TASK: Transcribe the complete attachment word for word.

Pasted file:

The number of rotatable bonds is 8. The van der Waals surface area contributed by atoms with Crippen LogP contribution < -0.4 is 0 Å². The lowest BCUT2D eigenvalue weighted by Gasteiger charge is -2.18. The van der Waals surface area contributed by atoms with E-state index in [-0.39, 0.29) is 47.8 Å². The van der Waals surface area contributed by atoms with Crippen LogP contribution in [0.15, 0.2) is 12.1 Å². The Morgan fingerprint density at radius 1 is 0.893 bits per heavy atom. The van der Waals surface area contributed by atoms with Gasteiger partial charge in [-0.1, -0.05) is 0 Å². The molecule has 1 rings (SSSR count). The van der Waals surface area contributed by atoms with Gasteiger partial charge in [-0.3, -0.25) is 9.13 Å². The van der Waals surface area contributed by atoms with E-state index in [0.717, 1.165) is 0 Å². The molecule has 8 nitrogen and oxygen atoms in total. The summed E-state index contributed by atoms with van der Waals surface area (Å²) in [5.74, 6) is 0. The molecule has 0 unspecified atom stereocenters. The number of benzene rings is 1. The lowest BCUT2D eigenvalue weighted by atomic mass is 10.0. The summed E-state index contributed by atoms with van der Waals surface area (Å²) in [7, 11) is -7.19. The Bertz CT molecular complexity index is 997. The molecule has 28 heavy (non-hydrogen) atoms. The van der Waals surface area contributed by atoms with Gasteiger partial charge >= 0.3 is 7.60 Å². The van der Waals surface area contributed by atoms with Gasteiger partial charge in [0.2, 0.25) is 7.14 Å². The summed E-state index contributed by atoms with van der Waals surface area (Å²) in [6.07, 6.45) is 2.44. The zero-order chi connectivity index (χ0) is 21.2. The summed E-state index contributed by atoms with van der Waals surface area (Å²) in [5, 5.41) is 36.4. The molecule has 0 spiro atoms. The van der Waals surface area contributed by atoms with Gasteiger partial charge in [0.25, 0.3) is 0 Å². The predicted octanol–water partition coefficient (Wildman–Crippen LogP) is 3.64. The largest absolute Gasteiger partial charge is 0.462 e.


The number of rotatable bonds is 8. The van der Waals surface area contributed by atoms with Crippen LogP contribution < -0.4 is 0 Å². The lowest BCUT2D eigenvalue weighted by Gasteiger charge is -2.18. The van der Waals surface area contributed by atoms with E-state index in [-0.39, 0.29) is 47.8 Å². The van der Waals surface area contributed by atoms with Crippen LogP contribution in [0.15, 0.2) is 12.1 Å². The Morgan fingerprint density at radius 1 is 0.893 bits per heavy atom. The van der Waals surface area contributed by atoms with Gasteiger partial charge in [-0.1, -0.05) is 0 Å². The molecule has 1 rings (SSSR count). The van der Waals surface area contributed by atoms with Gasteiger partial charge in [-0.3, -0.25) is 9.13 Å². The van der Waals surface area contributed by atoms with E-state index in [0.717, 1.165) is 0 Å². The molecule has 8 nitrogen and oxygen atoms in total. The summed E-state index contributed by atoms with van der Waals surface area (Å²) in [5.74, 6) is 0. The molecule has 0 unspecified atom stereocenters. The number of benzene rings is 1. The lowest BCUT2D eigenvalue weighted by atomic mass is 10.0. The summed E-state index contributed by atoms with van der Waals surface area (Å²) in [7, 11) is -7.19. The Bertz CT molecular complexity index is 997. The molecule has 28 heavy (non-hydrogen) atoms. The van der Waals surface area contributed by atoms with Gasteiger partial charge >= 0.3 is 7.60 Å². The van der Waals surface area contributed by atoms with Gasteiger partial charge in [0.2, 0.25) is 7.14 Å². The summed E-state index contributed by atoms with van der Waals surface area (Å²) in [6.07, 6.45) is 2.44. The zero-order chi connectivity index (χ0) is 21.2. The summed E-state index contributed by atoms with van der Waals surface area (Å²) in [5, 5.41) is 36.4. The molecule has 0 spiro atoms. The van der Waals surface area contributed by atoms with Gasteiger partial charge in [0.25, 0.3) is 0 Å². The predicted octanol–water partition coefficient (Wildman–Crippen LogP) is 3.64. The largest absolute Gasteiger partial charge is 0.462 e.